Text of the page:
We will never address the problem of discrimination completely, or ferret it out in all its forms, if we continue to focus on abstract categories and generalizations rather than specific effects. By looking at the grounds for the distinction instead of at the impact of the distinction…we risk undertaking an analysis that is distanced and desensitized from real people’s real experiences…. More often than not, disadvantage arises from the way in which society treats particular individuals, rather than from any characteristic inherent in those individuals.
In Canada, as the understanding of human rights evolves, the focus is increasingly on a contextualized approach to discrimination. A contextualized approach places less emphasis on characteristics of the individual and more on society’s response to the person. It also takes into account historical disadvantage experienced by the group the person belongs to. One recent and striking example of this phenomenon is seen in the Mercier decision, in which the Supreme Court of Canada indicated that the determination of what constitutes a disability should be based on whether the person has experienced “social handicapping” rather than focusing on bio-medical conditions or limitations. The Ontario Human Rights Commission’s (the “Commission”) recent policy and research initiatives have similarly shown a move towards an analysis of discrimination that takes into account the lived realities of individuals and the social context of discrimination. On the compliance side of the Commission’s mandate, the Ontario board of inquiry’s decision in Kearney v. Bramalea Ltd. (No. 2) demonstrates the successful use of such an analysis and has, therefore, been lauded as a very important case for equality rights in Canada.
The objective of this paper is to build on the work that the Commission has already done to recognize the complexity of how people experience discrimination. It describes a framework for a contextualized approach to analyzing discrimination in multiple grounds complaints. This contextualized approach is termed “an intersectional approach to discrimination”. The paper outlines the importance of exploring how an intersectional approach might be consistently applied in all areas of the Commission’s work. In doing so, the paper reviews equality and human rights jurisprudence, emerging academic research and commentary on multiple and intersecting grounds of analysis and information about how the Commission currently handles multiple grounds complaints.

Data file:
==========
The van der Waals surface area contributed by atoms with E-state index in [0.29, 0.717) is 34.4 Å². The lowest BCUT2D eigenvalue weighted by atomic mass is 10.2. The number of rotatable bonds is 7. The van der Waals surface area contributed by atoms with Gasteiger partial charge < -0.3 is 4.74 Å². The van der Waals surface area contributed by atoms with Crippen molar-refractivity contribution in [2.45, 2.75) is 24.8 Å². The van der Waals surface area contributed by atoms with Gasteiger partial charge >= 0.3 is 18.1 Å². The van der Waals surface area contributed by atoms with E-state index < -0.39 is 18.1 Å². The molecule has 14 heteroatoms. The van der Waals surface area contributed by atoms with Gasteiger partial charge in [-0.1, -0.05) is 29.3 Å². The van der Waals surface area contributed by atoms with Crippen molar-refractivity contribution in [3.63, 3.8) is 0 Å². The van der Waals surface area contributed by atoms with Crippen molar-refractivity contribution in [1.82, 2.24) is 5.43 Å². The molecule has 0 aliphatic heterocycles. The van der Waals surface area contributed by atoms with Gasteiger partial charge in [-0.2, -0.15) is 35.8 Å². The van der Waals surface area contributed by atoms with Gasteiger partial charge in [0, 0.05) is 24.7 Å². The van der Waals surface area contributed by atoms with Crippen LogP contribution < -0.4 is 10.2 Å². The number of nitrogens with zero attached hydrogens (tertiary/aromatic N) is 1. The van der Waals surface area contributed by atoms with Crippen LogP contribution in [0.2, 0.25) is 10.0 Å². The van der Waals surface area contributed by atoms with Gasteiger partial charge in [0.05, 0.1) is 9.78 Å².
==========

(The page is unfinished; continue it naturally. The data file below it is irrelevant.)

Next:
This paper is a starting point in a process that will involve all areas of the Commission as well as outside expertise. It is designed to stimulate discussion about how the Commission can more formally operationalize an intersectional approach to discrimination in all areas of its work including policy development, compliance and litigation of complaints. It is hoped that through broad consultation, the Commission will be able to more fully realize a contextual approach to discrimination for human rights complaints that involve multiple and intersecting grounds.
 Egan v. Canada,  2 S.C.R. 513 at 551-2 [hereinafter Egan].
 Quebec (Commission des droits de la personne et des droits de la jeunesse) v. Montréal (City); Quebec (Commission des droits de la personne et des droits de la jeunesse) v. Boisbriand (City),  1 S.C.R. 665 [hereinafter Mercier].
 See Ontario Human Rights Commission, Policy and Guidelines on Disability and the Duty to Accommodate (March 2001) and the section on Ageism in Time for Action: Advancing Human Rights for Older Ontarians (June 2001), online: Ontario Human Rights Commission <http://www.ohrc.on.ca>.
 Infra note 57.
 In the context of disability, a contextualized approach to disability discrimination has frequently been referred to using the term “social handicapping”.